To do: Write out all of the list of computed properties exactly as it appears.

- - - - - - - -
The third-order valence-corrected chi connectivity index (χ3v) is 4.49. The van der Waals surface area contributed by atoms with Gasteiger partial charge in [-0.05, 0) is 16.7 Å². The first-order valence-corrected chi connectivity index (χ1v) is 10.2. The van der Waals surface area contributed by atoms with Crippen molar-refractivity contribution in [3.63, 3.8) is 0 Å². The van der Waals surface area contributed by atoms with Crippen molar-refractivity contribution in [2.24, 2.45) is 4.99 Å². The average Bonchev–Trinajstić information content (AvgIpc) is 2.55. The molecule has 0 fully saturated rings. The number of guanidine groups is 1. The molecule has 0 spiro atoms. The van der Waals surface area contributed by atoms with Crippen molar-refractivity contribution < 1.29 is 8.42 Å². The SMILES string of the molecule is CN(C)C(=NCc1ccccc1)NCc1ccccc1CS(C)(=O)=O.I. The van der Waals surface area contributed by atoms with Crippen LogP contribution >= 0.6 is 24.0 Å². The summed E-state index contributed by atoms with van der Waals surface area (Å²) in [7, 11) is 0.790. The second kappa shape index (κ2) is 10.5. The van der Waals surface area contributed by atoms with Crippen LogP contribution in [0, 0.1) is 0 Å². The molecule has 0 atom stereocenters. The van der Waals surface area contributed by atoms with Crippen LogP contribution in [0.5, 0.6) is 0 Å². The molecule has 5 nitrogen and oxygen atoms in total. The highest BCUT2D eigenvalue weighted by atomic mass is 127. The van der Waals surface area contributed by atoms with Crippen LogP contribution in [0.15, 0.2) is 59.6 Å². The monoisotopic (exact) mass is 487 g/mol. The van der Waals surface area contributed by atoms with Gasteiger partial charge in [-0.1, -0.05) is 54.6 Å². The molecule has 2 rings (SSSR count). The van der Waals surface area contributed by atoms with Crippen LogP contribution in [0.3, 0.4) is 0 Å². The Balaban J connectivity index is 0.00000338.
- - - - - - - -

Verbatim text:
The third-order valence-corrected chi connectivity index (χ3v) is 4.49. The van der Waals surface area contributed by atoms with Gasteiger partial charge in [-0.05, 0) is 16.7 Å². The first-order valence-corrected chi connectivity index (χ1v) is 10.2. The van der Waals surface area contributed by atoms with Crippen molar-refractivity contribution in [3.63, 3.8) is 0 Å². The van der Waals surface area contributed by atoms with Crippen molar-refractivity contribution in [2.24, 2.45) is 4.99 Å². The average Bonchev–Trinajstić information content (AvgIpc) is 2.55. The molecule has 0 fully saturated rings. The number of guanidine groups is 1. The molecule has 0 spiro atoms. The van der Waals surface area contributed by atoms with Crippen molar-refractivity contribution < 1.29 is 8.42 Å². The SMILES string of the molecule is CN(C)C(=NCc1ccccc1)NCc1ccccc1CS(C)(=O)=O.I. The van der Waals surface area contributed by atoms with Crippen LogP contribution >= 0.6 is 24.0 Å². The summed E-state index contributed by atoms with van der Waals surface area (Å²) in [7, 11) is 0.790. The second kappa shape index (κ2) is 10.5. The van der Waals surface area contributed by atoms with Crippen LogP contribution in [0, 0.1) is 0 Å². The molecule has 0 atom stereocenters. The van der Waals surface area contributed by atoms with Crippen LogP contribution in [0.5, 0.6) is 0 Å². The molecule has 5 nitrogen and oxygen atoms in total. The highest BCUT2D eigenvalue weighted by atomic mass is 127. The van der Waals surface area contributed by atoms with Crippen LogP contribution in [0.15, 0.2) is 59.6 Å². The monoisotopic (exact) mass is 487 g/mol. The van der Waals surface area contributed by atoms with Gasteiger partial charge in [-0.1, -0.05) is 54.6 Å². The molecule has 2 rings (SSSR count). The van der Waals surface area contributed by atoms with Crippen LogP contribution in [0.3, 0.4) is 0 Å². The Balaban J connectivity index is 0.00000338.